To persistently enable the dynamic tickless behavior, regenerate the GRUB2 configuration using the edited default file. On systems with BIOS firmware, execute the following command:
# grub2-mkconfig -o /etc/grub2.cfg
On systems with UEFI firmware, execute the following command:
# grub2-mkconfig -o /etc/grub2-efi.cfg
When the system boots, manually move the
rcuthreads to the non-latency-sensitive core, in this case core 0:
# for i in `pgrep rcu[^c]` ; do taskset -pc 0 $i ; done
Optional: Use the
isolcpusparameter on the kernel command line to isolate certain cores from user-space tasks.
Optional: Set the CPU affinity for the kernel’s
write-back bdi-flushthreads to the housekeeping core:
echo 1 > /sys/bus/workqueue/devices/writeback/cpumask
Once the system is rebooted, verify if
# journalctl -xe | grep dynticks Mar 15 18:34:54 rhel-server kernel: NO_HZ: Full dynticks CPUs: 1-15.
Verify that the dynamic tickless configuration is working correctly:
# perf stat -C 1 -e irq_vectors:local_timer_entry taskset -c 1 sleep 3
This command measures ticks on CPU 1 while telling CPU 1 to sleep for 3 seconds.
The default kernel timer configuration shows around 3100 ticks on a regular CPU:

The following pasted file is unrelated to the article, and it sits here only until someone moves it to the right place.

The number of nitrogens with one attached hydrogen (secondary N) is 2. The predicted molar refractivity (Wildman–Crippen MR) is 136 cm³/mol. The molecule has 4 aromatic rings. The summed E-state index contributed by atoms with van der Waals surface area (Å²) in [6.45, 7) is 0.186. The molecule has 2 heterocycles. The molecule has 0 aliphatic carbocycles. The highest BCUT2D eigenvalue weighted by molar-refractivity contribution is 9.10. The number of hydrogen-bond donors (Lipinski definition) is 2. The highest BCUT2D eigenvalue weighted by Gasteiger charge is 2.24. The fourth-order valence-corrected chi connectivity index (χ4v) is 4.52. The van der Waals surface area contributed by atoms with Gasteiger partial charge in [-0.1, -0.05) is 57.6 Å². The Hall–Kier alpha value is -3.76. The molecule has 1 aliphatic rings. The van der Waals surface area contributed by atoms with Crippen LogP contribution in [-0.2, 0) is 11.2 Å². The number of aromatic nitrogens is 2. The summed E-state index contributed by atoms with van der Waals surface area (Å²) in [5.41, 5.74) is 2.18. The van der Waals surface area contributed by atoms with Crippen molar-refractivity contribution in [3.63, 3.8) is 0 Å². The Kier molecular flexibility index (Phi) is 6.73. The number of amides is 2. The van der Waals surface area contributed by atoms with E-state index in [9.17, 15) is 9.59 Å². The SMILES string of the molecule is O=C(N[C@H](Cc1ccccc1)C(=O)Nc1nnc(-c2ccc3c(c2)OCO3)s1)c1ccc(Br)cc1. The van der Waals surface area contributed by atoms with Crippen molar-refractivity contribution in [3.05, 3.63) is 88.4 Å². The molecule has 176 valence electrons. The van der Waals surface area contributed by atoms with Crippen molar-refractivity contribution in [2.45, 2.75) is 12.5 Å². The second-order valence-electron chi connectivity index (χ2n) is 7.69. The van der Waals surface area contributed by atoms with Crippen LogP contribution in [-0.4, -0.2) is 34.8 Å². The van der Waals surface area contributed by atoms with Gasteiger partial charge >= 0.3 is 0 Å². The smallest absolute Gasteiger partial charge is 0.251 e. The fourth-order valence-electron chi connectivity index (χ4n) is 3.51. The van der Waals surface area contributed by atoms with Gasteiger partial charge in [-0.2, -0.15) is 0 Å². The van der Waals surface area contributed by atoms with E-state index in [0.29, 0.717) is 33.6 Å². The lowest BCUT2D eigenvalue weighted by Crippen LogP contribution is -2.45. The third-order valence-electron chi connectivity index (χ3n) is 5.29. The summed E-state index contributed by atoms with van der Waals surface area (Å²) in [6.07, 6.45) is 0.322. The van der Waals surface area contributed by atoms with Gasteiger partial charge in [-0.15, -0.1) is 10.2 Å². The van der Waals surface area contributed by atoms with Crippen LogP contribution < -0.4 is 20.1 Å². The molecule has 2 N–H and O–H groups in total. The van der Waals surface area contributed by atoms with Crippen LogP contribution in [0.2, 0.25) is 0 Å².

# perf stat -C 0 -e irq_vectors:local_timer_entry taskset -c 0 sleep 3 Performance counter stats for 'CPU(s) 0': 3,107 irq_vectors:local_timer_entry 3.001342790 seconds time elapsed
With the dynamic tickless kernel configured, you should see around 4 ticks instead:
# perf stat -C 1 -e irq_vectors:local_timer_entry taskset -c 1 sleep 3 Performance counter stats for 'CPU(s) 1': 4 irq_vectors:local_timer_entry 3.001544078 seconds time elapsed
For more information, see the man pages of
- All about nohz_full kernel parameter Red Hat Knowledgebase article.
- How to verify the list of "isolated" and "nohz_full" CPU information from sysfs? Red Hat Knowledgebase article.
- Setting a Tuned profile.
20.5. Setting interrupt affinity systems
An interrupt request or IRQ is a signal for immediate attention sent from a piece of hardware to a processor. Each device in a system is assigned one or more IRQ numbers which allow it to send unique interrupts. When interrupts are enabled, a processor that receives an interrupt request immediately pauses execution of the current application thread in order to address the interrupt request.
Because interrupt halts normal operation, high interrupt rates can severely degrade system performance. It is possible to reduce the amount of time taken by interrupts by configuring interrupt affinity or by sending a number of lower priority interrupts in a batch (coalescing a number of interrupts).
Interrupt requests have an associated affinity property,
smp_affinity, which defines the processors that handle the interrupt request. To improve application performance, assign interrupt affinity and process affinity to the same processor, or processors on the same core. This allows the specified interrupt and application threads to share cache lines.